During an interview with HBO Axios the Prime Minister of Pakistan Imran Khan made comments concerning women’s attire and the effects they have on men.
He said: “If a woman is wearing very few clothes it will have an impact, it will have an impact on the men, unless they’re robots. I mean its common sense.”
I believe Prime Minister Khan’s comments are not simply reprehensible, but are rather dangerous and will further jeopardize women’s safety in Pakistan.
For me what was most concerning about the Prime Minister’s words was not what he said; his views concerning the exterior show of religiosity especially when it came to women’s bodies are well-documented and aren’t particularly surprising. My main issue was the way he said these words. Cool, nonchalant and in a matter of fact way.
Adding, “its common sense” further elucidates on this approach by explaining that with no nightclubs in Pakistan men aren’t accustomed to seeing women in “very few clothes” and hence their reaction is part of the conservative culture that should be accepted by the west. I believe his own attitude is much more revealing than his words.
Before Imran Khan became Prime Minister, he was a privileged young man who studied at Oxford, travelled the world and became the pride of Pakistan when he won the Cricket World Cup. His background and his worldly experience allowed him the luxuries of sampling and enjoying the freedoms of the west, including interacting with women often dressed in ways that would shock the Pakistani public according to his statement. Even marrying the British Heiress Jemima Goldsmith for a while. Since, I do not believe that Khan is a robot, perhaps he was tempted but he didn’t act on that temptation. Was his self-restraint due to his ethics?
The reality is that since the western educated, international athlete and now head of state was able to control his primal urges why can’t he assume the same regarding the average Pakistani man? What is his assumption saying about ordinary Pakistanis?
My second concern about Khan’s attitude, is the fact that as the head of state of a large and beautiful country he has the duty to deal with problems that hinder it from growth. His remarks which simply brush aside any concern don’t simply blame the victim of violence and abuse, but he actively dismisses a major problem that impacts Pakistani women on a daily basis.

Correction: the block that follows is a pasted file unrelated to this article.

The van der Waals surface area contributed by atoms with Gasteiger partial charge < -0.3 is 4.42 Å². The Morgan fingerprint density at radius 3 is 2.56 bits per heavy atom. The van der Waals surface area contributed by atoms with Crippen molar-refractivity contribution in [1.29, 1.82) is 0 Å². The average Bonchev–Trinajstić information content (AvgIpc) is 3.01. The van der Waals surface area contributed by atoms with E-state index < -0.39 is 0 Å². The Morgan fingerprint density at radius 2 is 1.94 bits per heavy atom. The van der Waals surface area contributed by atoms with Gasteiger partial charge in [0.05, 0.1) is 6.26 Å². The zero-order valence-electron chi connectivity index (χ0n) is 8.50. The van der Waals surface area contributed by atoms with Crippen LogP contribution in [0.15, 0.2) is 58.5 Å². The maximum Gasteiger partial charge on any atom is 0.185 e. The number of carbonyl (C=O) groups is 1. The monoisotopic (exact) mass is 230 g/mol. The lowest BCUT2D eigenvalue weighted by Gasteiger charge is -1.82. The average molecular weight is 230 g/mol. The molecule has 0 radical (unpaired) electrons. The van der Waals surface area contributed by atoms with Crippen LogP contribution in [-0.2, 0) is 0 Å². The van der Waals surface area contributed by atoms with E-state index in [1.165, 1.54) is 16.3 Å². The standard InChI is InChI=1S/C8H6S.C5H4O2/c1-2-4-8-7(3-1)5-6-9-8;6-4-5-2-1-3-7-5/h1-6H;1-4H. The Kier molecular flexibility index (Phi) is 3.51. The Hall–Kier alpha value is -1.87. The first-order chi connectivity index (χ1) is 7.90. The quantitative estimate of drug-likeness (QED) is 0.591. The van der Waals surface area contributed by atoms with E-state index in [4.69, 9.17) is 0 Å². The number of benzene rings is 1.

Accordingly, tackling this predatory violence against women will never become a major priority for the government. By simply pushing for women to limit their wardrobe to traditional conservative clothing the problem is fixed.
A return to Pakistani traditions and values rather than being seduced by the deviant west is the way forward. Of course this will develop into a call to return women to stay at home to take care of their families. The path that begins with summoning traditional values while paying no heed to modernity is a slippery slope that evidently will lead to a major regression in women’s rights and economic recession. It can be said that the PM’s words aren’t simply offensive to women, they are a dereliction of duty towards the country he leads.
Third, I wonder about the impact of the PM’s words on diaspora Pakistanis some work very hard and are well integrated into their adoptive lands. Pakistanis now have to deal with the unfounded accusation that unless they react to a woman wearing few clothes they are in fact “robots.”
Finally, Pakistan is a Muslim country. Its head of state speaks from a place where he is supposedly guided by Islamic teachings. I wonder where exactly in the Quran it says men are provided a license to violently attack women based on how they dress. The Quran instructed men to look away if they were tempted, to marry if they can do, so as not to be controlled by their sexual appetites, and if they can’t marry they were instructed to fast to keep their hearts pure and chaste.
Islam informs us that if a man loves and conceals his love on his death he becomes a martyr. Islam doesn’t normalize violating innocent women based on their attire Prime Minister Khan. Pakistan deserves better. Islam deserves better.